Thursday, May 23, 2013

Calcutta: City of Palaces, City of Joy

Rajmahal by Kamalini Sengupta

                                                         By what dim shore of the ink-black river,
                                                         by what far edge of the frowning forest,
                                                         through what mazy depth of gloom art thou threading
                                                         thy course to come to me, my friend?

                                                                                          Rabindrinath Tagore

It was an agent of the East India Company, a man named Job Charnok,  who in 1690 chose the site of present-day Kolkata (formerly Calcutta) as the site for a British trade settlement, the three existing villages there purchased—Peter Minuit fashion—from the Mughal emperor, Alamgir, so that ever since the city’s inception the fates of Indians and the English there have been inextricably bound. Not only is Calcutta distinguished as a city for having been the capital of British India from 1772-1911, embodying a singular fusion of European philosophy, culture, and politics with ancient Indian traditions, but it has had a long history of armed resistance and rebellion, home, first and foremost to the Indian struggle for independence under the influence of Swami Vivekananda (commonly known as “the maker of modern India”), Sir Surendranath Banerjee, Rabindrinath Tagore, and Subhas Chandra Bose, as well to the radical Naxalite and trade unions movements of more recent years.* 

Steeped for more than a century in both Bengali and English culture, the citizens of Calcutta were (and perhaps still are) a remarkably, if sometimes reluctantly, cosmopolitan lot. “Rajmahal is Sengupta’s Howard’s End,” writes Nobel Prize winning author Nadine Gordimer in her glowing review of Kamalini Sengupta’s novel about life in post-independence Calcutta (now Kolkata). It is on the face of it an apt comparison, for, as in Forster’s novel, Sengupta chooses a single dwelling (in her case an old mansion-turned-apartment-building) as the stage for a comedy of manners that shrewdly explores the shifting political, economic, and social mores of a new and giddy nation. In this respect the novels are akin—fraternal if not identical twins. In fact Rajamahal is reminiscent of another English novel as well, Paul Scott’s 1977 Staying On, a deeply affecting tale about an English couple, Tusker and Lucy Smalley, who stay on in India after Independence, trying their best, with what little remains to them, to come to terms with the change.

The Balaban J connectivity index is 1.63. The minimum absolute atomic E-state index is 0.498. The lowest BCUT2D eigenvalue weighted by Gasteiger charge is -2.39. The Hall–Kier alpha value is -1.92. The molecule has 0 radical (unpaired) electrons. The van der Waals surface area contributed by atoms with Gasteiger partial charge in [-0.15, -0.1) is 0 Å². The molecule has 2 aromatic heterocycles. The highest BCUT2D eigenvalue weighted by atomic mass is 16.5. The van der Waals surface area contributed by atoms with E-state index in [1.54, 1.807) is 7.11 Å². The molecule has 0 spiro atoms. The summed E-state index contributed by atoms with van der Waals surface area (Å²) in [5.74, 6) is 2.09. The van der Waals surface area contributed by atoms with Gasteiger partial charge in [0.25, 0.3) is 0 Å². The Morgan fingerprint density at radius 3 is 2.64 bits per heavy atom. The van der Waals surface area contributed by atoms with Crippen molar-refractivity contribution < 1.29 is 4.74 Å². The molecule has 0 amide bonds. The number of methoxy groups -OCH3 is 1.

Yet the beauty of Rajmahal has less to do with its intimations of these fine English novels than with Sengupta’s own exquisite prose, and with her diverse and eccentric cast of characters—Muslims, Hindus, Sindhis, Sikhs, and a hodgepodge of Europeans (not to mention a stable of cranky old ghosts), the lot of them wrought with such affection, such attention to detail, that even now they rise before me when I close my eyes. The Ramjahal itself is personified—trembling, sighing, groaning, judging, intervening even in the lives of its tenants in order to keep the peace. Built in 1910 by a man named Sardar Bahdur Ohri in the fashionable British part of town, the once-proud building, by the time the story opens, has fallen into a state of sullen, churlish disrepair:

The Rajmahal, which was upset at losing its pristine quality after its sale and transformation into a block of apartments, had a history replete with the tales of ghosts.  It had four floors connected by a vast, soaring stairway, and the heavy wrought iron balustrades trailed down with festoons of dusty sunlight and pigeon droppings.  The iron beam which held up the roof formed convenient roosts for the pigeons and there was a constant bustle, sometimes music, raised voices, a dog’s bark, mingling with the pigeon coos and hinting at the life inside the apartments.  The lobby, at the foot of the stairs, had a graciously proportioned black and white marble flagged floor, barely visible and seductive from the top floor.  Within two curved embrasures, naked marble women tilted urns toward basins once awash with water…

This not an English novel with Indian characters, such as A Passage to India, The Far Pavilions, and The Raj Quartet, but a distinctly Indian novel with Indian and European characters struggling to find their footing in a city at once deeply familiar to them and every day more strange.

*Thanks in part to Krishna Dutta’s Calcutta: A Cultural History and Calcuttaweb

Kamalina Sengupta writes for newspapers and magazines in India, the United Kingdom, and Hong Kong.  As the executive director of the Surya trust, she films documentaries that aim to correct misconceptions about Indian life. Rajmahal, her second novel, is published by The Feminist Press--fast becoming one of my favorite presses.  Check out their list:

Peter Adam Nash

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